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Author Topic: NSW Selective School 2015 entry scores  (Read 4352 times)

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Peter

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NSW Selective School 2015 entry scores
« on: May 19, 2015, 01:23:42 PM »
This is the just released info from the SSU.

https://www.det.nsw.edu.au/media/downloads/about-us/statistics-and-research/key-statistics-and-reports/selectivehs.pdf

The scores are from 2014 Selective School Test for entry to year 7 in 2015. It is so surprising to see how the cutoff for Baulkham Hills jumped, James Ruse dropped and Sydney Girls jumped. Other schools are pretty the same like previous 3 years.

One must understand that the very best students do win scholarships and move to top private schools so James Ruse may be lower than Baulkham Hills just because more students turn it down to take scholarships.

One question we can all see is why there are part selective schools with entry scores between 160-175 and most of them are located around Sydney West and NSW regional areas? There is a desperate situation in Australian education where the gap between poor regional areas and large cities. Sydney West is a particularly trouble some problem for the government as schools like Auburn Girls have 98% non-English speaking background with mainly refugees and new migrants. White and established migrant parents move kids to non-Government schools or just leave the area altogether.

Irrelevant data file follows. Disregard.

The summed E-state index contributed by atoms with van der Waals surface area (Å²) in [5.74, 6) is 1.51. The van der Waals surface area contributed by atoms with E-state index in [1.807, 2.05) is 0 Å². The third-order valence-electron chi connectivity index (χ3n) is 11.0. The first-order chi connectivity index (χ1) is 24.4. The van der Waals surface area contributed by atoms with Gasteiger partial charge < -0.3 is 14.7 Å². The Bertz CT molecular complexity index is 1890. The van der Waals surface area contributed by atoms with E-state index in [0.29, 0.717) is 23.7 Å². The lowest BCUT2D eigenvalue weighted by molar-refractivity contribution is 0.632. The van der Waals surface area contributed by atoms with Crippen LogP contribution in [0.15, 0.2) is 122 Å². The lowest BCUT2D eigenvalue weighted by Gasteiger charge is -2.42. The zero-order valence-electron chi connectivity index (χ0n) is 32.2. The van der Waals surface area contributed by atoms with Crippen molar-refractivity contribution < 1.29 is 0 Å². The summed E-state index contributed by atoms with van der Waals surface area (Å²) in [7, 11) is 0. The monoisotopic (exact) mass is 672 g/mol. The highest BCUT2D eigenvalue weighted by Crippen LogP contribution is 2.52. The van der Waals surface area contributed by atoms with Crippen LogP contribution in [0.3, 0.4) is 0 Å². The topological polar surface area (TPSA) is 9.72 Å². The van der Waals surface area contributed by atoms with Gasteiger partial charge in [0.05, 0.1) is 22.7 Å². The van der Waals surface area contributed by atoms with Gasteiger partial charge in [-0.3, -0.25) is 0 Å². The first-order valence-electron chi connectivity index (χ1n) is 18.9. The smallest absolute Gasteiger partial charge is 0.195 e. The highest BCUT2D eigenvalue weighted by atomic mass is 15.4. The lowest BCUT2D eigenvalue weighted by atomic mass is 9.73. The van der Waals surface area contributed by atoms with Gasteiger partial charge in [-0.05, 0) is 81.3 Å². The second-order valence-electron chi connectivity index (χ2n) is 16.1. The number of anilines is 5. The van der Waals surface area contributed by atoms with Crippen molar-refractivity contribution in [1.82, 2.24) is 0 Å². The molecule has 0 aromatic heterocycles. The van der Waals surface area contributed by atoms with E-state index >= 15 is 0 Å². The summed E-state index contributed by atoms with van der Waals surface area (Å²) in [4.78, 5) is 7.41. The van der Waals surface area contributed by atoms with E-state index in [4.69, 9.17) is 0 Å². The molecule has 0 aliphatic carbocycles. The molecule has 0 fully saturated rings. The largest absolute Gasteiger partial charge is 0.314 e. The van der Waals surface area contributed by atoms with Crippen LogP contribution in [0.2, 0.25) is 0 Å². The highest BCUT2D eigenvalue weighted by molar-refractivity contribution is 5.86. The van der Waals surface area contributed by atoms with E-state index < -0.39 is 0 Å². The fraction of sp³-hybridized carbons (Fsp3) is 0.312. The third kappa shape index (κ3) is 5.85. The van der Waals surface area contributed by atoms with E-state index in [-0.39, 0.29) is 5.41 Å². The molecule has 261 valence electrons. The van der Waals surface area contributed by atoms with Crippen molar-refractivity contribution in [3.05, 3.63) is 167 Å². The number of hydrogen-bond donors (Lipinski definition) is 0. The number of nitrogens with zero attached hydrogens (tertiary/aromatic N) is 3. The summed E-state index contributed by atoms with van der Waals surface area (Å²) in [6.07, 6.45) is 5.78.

Part of the failing government strategy to try to improve the situation is to put 2 selective classes into the most troublesome (academically) schools in Sydney West and South West to try to get good students. As the HSC performance of these schools keep falling, even the top students in their selective classes fail to match with the average students in a normal school at a "better" suburb.

One also wonders why the inner city part selective schools have low entry scores. These areas are populated by rich people yet the schools are academically poor. They keep losing enrolment to private schools. The government has done same tricks. They give these schools a couple of selective class and some new buildings and merge them into groups under one management to save money. This seems to work to lure back some strong students. Potentially these schools could recover due to the better financial status of the parents. They are also located in good areas.

« Last Edit: May 19, 2015, 01:54:09 PM by Peter »